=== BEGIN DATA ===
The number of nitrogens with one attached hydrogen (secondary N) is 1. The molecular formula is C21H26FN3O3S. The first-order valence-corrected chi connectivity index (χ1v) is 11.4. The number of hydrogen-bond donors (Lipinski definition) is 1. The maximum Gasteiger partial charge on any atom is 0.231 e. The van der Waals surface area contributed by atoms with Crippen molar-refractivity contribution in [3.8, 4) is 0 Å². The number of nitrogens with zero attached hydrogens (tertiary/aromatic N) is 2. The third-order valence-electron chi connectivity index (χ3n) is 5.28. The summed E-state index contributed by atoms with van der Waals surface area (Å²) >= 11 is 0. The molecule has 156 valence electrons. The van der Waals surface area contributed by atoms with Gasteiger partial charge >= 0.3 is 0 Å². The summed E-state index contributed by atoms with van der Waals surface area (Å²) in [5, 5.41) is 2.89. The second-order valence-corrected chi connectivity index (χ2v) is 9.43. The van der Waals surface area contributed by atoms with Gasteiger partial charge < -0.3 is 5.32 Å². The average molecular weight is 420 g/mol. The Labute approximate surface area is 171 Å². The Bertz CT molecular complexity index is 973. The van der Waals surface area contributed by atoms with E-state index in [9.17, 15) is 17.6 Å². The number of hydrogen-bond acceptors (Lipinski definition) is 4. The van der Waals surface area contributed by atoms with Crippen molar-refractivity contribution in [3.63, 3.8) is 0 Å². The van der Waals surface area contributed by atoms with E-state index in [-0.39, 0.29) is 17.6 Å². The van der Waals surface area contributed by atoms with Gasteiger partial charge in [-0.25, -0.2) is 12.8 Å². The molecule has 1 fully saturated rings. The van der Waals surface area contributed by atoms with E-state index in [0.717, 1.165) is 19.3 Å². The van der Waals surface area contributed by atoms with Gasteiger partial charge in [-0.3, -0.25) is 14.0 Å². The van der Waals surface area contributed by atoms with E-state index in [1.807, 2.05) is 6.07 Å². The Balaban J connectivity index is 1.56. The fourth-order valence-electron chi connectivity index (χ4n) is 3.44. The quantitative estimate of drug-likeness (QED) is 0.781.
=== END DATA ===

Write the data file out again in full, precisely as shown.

The number of nitrogens with one attached hydrogen (secondary N) is 1. The molecular formula is C21H26FN3O3S. The first-order valence-corrected chi connectivity index (χ1v) is 11.4. The number of hydrogen-bond donors (Lipinski definition) is 1. The maximum Gasteiger partial charge on any atom is 0.231 e. The van der Waals surface area contributed by atoms with Crippen molar-refractivity contribution in [3.8, 4) is 0 Å². The number of nitrogens with zero attached hydrogens (tertiary/aromatic N) is 2. The third-order valence-electron chi connectivity index (χ3n) is 5.28. The summed E-state index contributed by atoms with van der Waals surface area (Å²) >= 11 is 0. The molecule has 156 valence electrons. The van der Waals surface area contributed by atoms with Gasteiger partial charge >= 0.3 is 0 Å². The summed E-state index contributed by atoms with van der Waals surface area (Å²) in [5, 5.41) is 2.89. The second-order valence-corrected chi connectivity index (χ2v) is 9.43. The van der Waals surface area contributed by atoms with Gasteiger partial charge < -0.3 is 5.32 Å². The average molecular weight is 420 g/mol. The Labute approximate surface area is 171 Å². The Bertz CT molecular complexity index is 973. The van der Waals surface area contributed by atoms with E-state index in [9.17, 15) is 17.6 Å². The number of hydrogen-bond acceptors (Lipinski definition) is 4. The van der Waals surface area contributed by atoms with Crippen molar-refractivity contribution in [3.63, 3.8) is 0 Å². The van der Waals surface area contributed by atoms with E-state index in [-0.39, 0.29) is 17.6 Å². The van der Waals surface area contributed by atoms with Gasteiger partial charge in [-0.25, -0.2) is 12.8 Å². The molecule has 1 fully saturated rings. The van der Waals surface area contributed by atoms with E-state index in [0.717, 1.165) is 19.3 Å². The van der Waals surface area contributed by atoms with Gasteiger partial charge in [-0.3, -0.25) is 14.0 Å². The van der Waals surface area contributed by atoms with E-state index in [1.807, 2.05) is 6.07 Å². The Balaban J connectivity index is 1.56. The fourth-order valence-electron chi connectivity index (χ4n) is 3.44. The quantitative estimate of drug-likeness (QED) is 0.781.